Iran's Supreme Leader Takes Aim at Trump in Pledge to Burn Nuclear Deal

Iran's Supreme Leader Ayatollah Khamenei
Ayatollah Ali Khamenei addresses the Muslim faithful during Friday prayers at Tehran University, June 2009. He has been accused by the Saudi Crown Prince of being worse than Hitler. Behrouz Mehri/AFP/Getty Images

Iran's supreme leader, Ayatollah Ali Khamenei, appeared to take aim at presumptive Republican presidential nominee Donald Trump in comments he made on Tuesday, pledging to burn the landmark nuclear deal signed with world powers in if the next U.S. president ripped it up.

Khamenei alluded to the U.S. presidential candidate planning to tear up the agreement signed in July 2015.

"The Islamic Republic won't be the first to violate the nuclear deal. Staying faithful to a promise is a Koranic order," Khamenei said, according to state media. "But if the threat from the American presidential candidates to tear up the deal becomes operational then the Islamic Republic will set fire to the deal."

Trump has threatened to completely remove the agreement if he comes to power in the U.S. presidential election in November. In a speech to the lobby group American Israel Public Affairs Committee (AIPAC) in March, he said that his "number-one priority is to dismantle the disastrous deal with Iran." He has said that if the deal remains, he would "police that contract so tough they don't have a chance."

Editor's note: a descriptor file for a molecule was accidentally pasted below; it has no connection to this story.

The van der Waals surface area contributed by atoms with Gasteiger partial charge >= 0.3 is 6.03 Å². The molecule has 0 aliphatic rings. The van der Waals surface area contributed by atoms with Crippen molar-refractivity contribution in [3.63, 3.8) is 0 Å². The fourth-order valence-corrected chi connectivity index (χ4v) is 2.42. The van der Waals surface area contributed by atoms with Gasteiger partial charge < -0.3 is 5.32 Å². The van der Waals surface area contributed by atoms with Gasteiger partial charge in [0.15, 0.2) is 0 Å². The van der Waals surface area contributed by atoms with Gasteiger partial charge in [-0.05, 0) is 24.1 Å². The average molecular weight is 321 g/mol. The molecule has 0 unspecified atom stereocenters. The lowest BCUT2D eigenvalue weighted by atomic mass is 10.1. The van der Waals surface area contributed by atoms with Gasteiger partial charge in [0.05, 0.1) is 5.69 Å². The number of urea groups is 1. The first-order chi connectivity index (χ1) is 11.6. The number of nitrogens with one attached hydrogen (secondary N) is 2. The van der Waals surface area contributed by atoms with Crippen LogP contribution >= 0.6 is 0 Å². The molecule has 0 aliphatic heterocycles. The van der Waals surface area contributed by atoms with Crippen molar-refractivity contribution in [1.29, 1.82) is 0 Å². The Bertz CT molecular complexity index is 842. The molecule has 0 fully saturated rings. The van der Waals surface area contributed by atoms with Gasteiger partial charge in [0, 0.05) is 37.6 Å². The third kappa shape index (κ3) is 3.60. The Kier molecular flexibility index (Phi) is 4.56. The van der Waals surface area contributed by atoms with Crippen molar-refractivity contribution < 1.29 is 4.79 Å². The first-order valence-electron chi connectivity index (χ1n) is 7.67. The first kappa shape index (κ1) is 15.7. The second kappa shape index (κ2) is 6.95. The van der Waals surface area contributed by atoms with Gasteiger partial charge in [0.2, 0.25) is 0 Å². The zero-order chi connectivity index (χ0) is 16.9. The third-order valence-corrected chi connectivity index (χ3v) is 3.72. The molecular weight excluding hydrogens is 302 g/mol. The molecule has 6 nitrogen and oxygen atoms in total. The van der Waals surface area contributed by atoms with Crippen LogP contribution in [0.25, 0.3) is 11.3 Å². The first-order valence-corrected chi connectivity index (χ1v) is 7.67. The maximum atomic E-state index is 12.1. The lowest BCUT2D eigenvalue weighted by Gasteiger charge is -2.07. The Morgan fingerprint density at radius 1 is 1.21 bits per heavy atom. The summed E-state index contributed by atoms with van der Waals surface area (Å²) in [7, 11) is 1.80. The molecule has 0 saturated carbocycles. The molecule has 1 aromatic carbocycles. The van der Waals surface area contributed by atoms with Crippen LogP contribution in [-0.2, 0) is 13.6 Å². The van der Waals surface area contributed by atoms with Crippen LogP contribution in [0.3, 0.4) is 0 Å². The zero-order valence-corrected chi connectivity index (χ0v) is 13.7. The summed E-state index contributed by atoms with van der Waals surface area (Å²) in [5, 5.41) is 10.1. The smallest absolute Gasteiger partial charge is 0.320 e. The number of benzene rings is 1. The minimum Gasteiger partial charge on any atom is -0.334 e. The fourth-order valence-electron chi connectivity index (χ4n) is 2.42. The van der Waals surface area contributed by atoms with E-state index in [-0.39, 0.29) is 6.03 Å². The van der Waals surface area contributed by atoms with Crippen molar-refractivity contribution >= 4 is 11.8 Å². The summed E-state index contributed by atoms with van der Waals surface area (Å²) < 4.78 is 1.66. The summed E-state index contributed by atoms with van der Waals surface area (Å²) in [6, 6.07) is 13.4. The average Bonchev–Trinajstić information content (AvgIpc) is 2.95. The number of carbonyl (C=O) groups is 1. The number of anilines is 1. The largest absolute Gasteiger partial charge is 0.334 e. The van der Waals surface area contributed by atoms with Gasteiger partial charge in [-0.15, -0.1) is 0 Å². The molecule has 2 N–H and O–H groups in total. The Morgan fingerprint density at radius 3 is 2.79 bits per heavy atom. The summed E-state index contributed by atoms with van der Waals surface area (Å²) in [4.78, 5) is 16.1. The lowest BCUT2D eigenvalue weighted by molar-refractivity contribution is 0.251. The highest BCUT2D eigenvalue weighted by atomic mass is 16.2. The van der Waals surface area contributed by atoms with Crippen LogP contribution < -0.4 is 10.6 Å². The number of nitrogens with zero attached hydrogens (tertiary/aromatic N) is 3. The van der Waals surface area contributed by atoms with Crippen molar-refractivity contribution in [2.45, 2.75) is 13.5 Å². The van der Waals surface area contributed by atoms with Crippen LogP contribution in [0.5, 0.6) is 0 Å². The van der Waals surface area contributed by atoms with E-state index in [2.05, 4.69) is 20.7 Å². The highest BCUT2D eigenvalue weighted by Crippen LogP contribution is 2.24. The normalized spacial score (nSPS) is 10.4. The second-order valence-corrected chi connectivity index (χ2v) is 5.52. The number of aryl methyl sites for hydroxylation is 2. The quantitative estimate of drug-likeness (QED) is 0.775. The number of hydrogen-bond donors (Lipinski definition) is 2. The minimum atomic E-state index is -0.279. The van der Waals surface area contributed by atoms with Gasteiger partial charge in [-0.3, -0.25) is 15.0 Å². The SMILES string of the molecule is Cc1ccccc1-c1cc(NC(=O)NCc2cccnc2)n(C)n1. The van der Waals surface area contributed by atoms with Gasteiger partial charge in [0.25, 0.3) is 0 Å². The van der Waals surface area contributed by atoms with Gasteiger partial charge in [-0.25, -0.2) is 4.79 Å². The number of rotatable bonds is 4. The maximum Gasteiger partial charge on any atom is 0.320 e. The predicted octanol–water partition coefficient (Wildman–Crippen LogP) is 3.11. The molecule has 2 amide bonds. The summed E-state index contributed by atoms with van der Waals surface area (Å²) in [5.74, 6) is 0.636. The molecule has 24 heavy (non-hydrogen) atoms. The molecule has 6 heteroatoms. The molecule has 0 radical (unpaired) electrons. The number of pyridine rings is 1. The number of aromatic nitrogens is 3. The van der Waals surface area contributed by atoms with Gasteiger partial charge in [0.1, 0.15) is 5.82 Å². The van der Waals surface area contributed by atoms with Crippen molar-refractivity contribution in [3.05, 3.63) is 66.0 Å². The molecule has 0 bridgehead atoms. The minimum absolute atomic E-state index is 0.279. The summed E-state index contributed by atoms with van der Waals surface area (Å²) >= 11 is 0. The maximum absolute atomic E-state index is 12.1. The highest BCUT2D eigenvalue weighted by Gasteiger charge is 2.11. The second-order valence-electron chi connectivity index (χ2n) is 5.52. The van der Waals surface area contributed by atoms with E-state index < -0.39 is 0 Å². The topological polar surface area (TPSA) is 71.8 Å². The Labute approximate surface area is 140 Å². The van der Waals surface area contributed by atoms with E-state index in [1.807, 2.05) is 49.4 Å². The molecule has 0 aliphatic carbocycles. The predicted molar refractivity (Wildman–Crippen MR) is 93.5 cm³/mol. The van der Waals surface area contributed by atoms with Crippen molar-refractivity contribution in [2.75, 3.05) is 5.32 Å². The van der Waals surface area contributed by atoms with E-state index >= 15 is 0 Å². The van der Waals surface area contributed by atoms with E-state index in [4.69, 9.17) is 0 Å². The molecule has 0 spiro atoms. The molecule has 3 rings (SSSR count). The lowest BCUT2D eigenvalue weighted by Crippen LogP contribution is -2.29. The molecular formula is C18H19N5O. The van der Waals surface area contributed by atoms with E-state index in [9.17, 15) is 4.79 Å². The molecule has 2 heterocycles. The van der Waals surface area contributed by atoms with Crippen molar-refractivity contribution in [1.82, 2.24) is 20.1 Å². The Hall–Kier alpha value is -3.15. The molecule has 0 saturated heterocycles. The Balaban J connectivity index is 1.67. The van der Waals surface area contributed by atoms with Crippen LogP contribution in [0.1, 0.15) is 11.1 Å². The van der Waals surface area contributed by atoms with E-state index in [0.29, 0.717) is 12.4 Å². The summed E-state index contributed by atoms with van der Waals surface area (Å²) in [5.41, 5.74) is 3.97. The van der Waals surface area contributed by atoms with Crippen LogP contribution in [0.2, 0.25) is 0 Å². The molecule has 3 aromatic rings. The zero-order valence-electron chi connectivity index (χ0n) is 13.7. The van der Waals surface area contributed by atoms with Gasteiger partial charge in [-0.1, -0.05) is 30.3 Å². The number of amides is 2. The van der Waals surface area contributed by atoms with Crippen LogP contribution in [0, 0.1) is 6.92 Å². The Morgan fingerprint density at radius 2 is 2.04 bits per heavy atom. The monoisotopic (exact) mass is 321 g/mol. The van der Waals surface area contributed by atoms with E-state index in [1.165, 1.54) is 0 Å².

If a Republican president enters office, U.S.-Iranian relations would likely become more tense than they have been under the stewardship of incumbent President Barack Obama, who has sought a conciliatory tone when dealing with the Iranian regime.

Still, Democratic candidate Hillary Clinton has warned of the threat that Tehran poses to Israel. Khamenei has repeatedly threatened that the country will seek to destroy Israel as a country, also posting a Holocaust denial video in January.

The nuclear deal saw a crippling international sanctions regime on the Iranian economy lifted, as long as Iran made moves to dismantle its nuclear enrichment program. But Khamenei railed against what he said were problems with the deal.

"The nuclear deal has holes which, if they were closed, would reduce or cancel its disadvantages," he said. "Some think that we can get along with the Americans and solve our problems. This is an incorrect idea and a delusion."